A lifetime of music – Violinist Irwin Bell retires from teaching
Published 10:30 am Thursday, May 24, 2018
Irwin Bell, Oxford’s longtime violin teacher, has retired from teaching private lessons after 25 years.
Bell held his final student recital on Mother’s Day, but behind the performances of his last group of students is a lifetime of music.
Music is something Bell said has taken him many places in his 89 years on the earth. Born in Tacoma, Wash. in 1928, he was first exposed to the violin in grade school.
“When I was in grade school, we had a fine string instrument program in Tacoma. Our singing teacher saw that I had a good ear and I loved music, and she recommended I take violin,” Bell said. “Well, that excited me, but my parents said, ‘Well, I don’t know if we’re going to do that.’ So I gave up the idea, but then in the sixth grade, something happened in my mother’s bridge class.”
After his mother heard a friend’s child play poorly during a bridge game, Bell said his parents changed their minds and allowed him to take violin lessons. The year was 1939, and the lessons cost $1 apiece. After sticking with it for a year, his teacher spent $15 on a new violin to reward him for his hard work.
Bell went on to graduate from Wheaton College and obtain a master’s degree from Northwestern University. In his professional life, he started out as a choral director in the suburbs of Chicago. At the time, however, he’d set his violin aside.
After a car accident placed him in a full-body cast, Bell was deemed ineligible for the draft as a young man and suffered from severe nerve damage. Two decades and a back surgery later, he said he decided to pick it back up, when something remarkable happened.
“Because of the back surgery, I had problems with the nerves in my left hand, so for about 20 years, I didn’t play at all,” he said. “The doctor said it would never come back, but it did. And the more I played, the more it began to restore itself.”
In 1988, Bell’s longtime friend and former Ole Miss Concert Singers conductor Jerry Jordan invited him to come to Oxford and be an assistant choral director. He took an early retirement after teaching in Park Ridge, Ill. for 24 years and agreed to head down South.
It was through the Ole Miss choral program that he met his wife of nearly 21 years, JoAnn. Jordan introduced the two at a choral performance, and Bell said they’ve been inseparable ever since.
“After the recital, we went out to Shoney’s, which, at that time, was the only place you could get any kind of food in the evening,” Bell said. “I got a piece of very thin apple pie, the worst apple pie I’ve ever had. Afterward, Jerry said, ‘Irwin, JoAnn needs a ride back to her place. Would you mind taking her?’ and that’s when it all started.”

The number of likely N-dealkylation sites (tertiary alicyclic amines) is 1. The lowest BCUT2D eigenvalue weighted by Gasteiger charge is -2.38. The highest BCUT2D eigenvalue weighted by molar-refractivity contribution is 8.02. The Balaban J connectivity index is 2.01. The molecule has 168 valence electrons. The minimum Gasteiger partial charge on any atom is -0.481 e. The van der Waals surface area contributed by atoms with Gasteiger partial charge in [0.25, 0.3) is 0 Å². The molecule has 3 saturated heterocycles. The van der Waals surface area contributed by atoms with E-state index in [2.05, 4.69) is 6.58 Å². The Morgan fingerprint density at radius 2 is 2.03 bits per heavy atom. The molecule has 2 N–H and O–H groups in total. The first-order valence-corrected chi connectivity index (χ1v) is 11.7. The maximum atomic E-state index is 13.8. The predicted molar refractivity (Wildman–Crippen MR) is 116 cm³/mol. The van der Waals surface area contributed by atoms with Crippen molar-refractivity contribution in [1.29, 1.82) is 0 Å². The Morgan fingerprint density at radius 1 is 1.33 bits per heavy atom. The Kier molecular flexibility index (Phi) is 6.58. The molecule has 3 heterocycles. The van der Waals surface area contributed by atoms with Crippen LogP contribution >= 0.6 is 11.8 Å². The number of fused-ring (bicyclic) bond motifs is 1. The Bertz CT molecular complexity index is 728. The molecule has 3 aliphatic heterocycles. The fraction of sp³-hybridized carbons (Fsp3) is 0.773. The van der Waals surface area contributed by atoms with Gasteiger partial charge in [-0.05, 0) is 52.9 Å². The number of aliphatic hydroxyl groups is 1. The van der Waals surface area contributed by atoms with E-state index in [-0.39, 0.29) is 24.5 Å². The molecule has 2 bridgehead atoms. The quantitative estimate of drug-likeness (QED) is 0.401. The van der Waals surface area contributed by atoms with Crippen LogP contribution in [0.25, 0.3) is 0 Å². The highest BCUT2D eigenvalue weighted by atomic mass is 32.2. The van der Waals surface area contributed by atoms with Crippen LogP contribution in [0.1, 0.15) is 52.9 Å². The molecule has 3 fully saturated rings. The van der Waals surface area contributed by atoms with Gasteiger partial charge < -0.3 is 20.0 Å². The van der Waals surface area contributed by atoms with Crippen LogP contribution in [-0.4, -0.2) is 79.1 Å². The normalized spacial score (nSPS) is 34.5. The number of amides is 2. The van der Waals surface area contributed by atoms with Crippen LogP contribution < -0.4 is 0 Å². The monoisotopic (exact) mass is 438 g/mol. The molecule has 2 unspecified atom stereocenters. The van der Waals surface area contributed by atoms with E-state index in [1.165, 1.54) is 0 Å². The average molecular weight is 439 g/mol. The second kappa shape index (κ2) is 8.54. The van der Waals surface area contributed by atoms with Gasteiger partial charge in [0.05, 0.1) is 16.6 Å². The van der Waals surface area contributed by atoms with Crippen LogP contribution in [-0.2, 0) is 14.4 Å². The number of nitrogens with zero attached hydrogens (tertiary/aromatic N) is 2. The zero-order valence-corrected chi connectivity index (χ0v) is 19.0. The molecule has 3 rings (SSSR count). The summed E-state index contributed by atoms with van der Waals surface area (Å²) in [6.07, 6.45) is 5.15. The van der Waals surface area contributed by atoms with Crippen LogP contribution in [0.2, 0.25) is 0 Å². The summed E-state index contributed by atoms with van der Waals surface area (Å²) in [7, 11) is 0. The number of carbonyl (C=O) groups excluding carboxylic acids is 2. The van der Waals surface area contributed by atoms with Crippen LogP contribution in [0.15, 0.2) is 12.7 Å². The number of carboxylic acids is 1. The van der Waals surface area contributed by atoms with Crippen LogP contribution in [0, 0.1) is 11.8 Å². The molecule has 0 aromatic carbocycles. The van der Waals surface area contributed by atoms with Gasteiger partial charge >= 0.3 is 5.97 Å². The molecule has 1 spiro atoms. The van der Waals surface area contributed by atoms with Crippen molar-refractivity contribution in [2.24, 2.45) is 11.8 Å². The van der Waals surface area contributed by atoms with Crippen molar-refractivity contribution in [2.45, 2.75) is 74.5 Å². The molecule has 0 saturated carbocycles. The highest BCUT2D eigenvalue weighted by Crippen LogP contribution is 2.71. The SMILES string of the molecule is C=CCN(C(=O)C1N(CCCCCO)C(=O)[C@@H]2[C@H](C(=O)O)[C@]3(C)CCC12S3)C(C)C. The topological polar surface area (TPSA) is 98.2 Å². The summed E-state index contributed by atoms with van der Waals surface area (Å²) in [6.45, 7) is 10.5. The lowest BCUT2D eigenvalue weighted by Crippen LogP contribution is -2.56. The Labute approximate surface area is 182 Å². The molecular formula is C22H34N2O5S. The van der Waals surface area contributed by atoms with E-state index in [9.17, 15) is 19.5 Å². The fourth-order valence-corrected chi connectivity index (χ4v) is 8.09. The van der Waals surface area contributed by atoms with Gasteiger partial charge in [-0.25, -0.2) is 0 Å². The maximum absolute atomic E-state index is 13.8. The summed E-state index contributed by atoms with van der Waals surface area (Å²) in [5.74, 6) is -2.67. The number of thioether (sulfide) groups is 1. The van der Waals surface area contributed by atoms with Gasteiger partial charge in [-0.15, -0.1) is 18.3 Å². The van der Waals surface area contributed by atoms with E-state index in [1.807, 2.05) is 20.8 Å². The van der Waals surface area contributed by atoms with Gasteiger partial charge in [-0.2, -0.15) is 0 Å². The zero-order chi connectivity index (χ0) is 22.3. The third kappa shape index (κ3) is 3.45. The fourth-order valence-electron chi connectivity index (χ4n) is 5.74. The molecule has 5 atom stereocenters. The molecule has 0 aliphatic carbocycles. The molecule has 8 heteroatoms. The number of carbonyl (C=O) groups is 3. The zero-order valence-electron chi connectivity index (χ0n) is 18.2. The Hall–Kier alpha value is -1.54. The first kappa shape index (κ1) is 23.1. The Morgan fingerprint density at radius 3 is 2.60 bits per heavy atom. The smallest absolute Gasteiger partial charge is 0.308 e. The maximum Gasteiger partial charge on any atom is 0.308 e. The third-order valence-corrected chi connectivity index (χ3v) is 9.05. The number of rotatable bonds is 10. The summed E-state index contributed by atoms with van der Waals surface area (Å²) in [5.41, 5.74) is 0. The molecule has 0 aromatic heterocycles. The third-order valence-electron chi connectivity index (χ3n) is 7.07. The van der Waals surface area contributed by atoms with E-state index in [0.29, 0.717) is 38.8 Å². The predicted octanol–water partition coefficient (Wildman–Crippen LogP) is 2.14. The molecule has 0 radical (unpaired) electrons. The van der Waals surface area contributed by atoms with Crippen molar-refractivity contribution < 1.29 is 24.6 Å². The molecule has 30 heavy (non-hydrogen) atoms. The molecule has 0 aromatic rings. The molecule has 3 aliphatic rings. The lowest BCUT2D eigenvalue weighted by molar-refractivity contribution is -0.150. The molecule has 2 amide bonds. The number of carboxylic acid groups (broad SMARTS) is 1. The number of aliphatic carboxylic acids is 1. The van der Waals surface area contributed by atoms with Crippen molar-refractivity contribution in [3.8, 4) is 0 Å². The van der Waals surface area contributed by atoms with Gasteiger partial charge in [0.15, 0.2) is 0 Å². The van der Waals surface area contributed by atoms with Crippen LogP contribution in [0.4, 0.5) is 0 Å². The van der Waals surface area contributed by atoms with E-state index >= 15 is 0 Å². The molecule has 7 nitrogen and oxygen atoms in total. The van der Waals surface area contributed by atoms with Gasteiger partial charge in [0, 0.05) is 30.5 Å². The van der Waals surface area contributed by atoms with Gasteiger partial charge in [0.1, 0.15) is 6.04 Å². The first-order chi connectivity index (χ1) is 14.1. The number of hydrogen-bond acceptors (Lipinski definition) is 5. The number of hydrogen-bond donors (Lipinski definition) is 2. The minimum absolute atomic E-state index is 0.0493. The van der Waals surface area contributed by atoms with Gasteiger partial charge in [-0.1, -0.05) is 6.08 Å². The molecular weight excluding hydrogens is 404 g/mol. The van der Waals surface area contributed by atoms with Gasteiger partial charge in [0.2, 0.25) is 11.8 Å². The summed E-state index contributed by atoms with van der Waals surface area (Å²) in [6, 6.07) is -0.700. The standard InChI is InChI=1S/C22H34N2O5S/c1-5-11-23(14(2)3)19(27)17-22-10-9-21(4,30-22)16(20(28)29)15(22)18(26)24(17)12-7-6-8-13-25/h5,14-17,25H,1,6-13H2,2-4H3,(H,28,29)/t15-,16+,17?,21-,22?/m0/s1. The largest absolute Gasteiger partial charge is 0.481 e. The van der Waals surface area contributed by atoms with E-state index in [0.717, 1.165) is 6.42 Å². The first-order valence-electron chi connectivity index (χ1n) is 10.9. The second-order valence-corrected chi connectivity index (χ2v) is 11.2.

Bell began teaching private violin lessons in 1993, and estimates that more than 400 students have walked through his door throughout the years. His students, some of whom began learning violin as young as age three, have gone on to attend college on scholarships for their musical talents.
At times, Bell said he had as many as 32 lessons a week, six days a week. In addition to lessons, he also was a member of symphony orchestras in Little Rock, Ark., Jackson, Tenn. and Tupelo. Now that he’s stopped, he said he’s noticed a void in his daily activities.
“For the 25 years I taught violin, I loved it,” he said. “I have been lost without those kiddies coming in the room.”
Even though he’s officially retired, that doesn’t mean Bell has any plans to slow down. He said he’s looking forward to playing more, learning some new music and working in his yard.
The very last recital was something Bell said was bittersweet. Seeing his students find joy and success in playing violin, just as he did almost 80 years ago, is worth it.
“It makes you feel like your time has been well spent,” Bell said. “I’ve never had anybody leave me to go to another teacher, so that must mean they appreciated what I was doing for them. I can’t think of any kids that I’ve had that weren’t enthusiastic about what they were doing.”
His students, he said, showed their appreciation in an unexpected way at the recital. Traditionally, Bell gives each of his senior students a picture frame to commemorate their accomplishments. For the final year, he said he’d planned to sing the Billie Holiday classic “I’ll be Seeing You” as an appropriate farewell. Before he could sing, however, the students planned their own thank-you for their instructor.
“After I gave them the pictures, Andrew Gardner, one of my students, turned to all the kids, young and old, 25 of them, and he said ‘Alright, let’s go,’ and they played Twinkle Twinkle Little Star. That’s the first song any of them learned to play with me,” Bell said. “I was so surprised at that. I was going to sing the song ‘I’ll be Seeing You,’ but I couldn’t, because I was afraid I’d start crying.”
While he’s stepping aside as a teacher for good, Bell said he still plans to share his musical gift every Wednesday, and some Sundays, at Saint Peter’s Episcopal Church, where he’s been a member for years.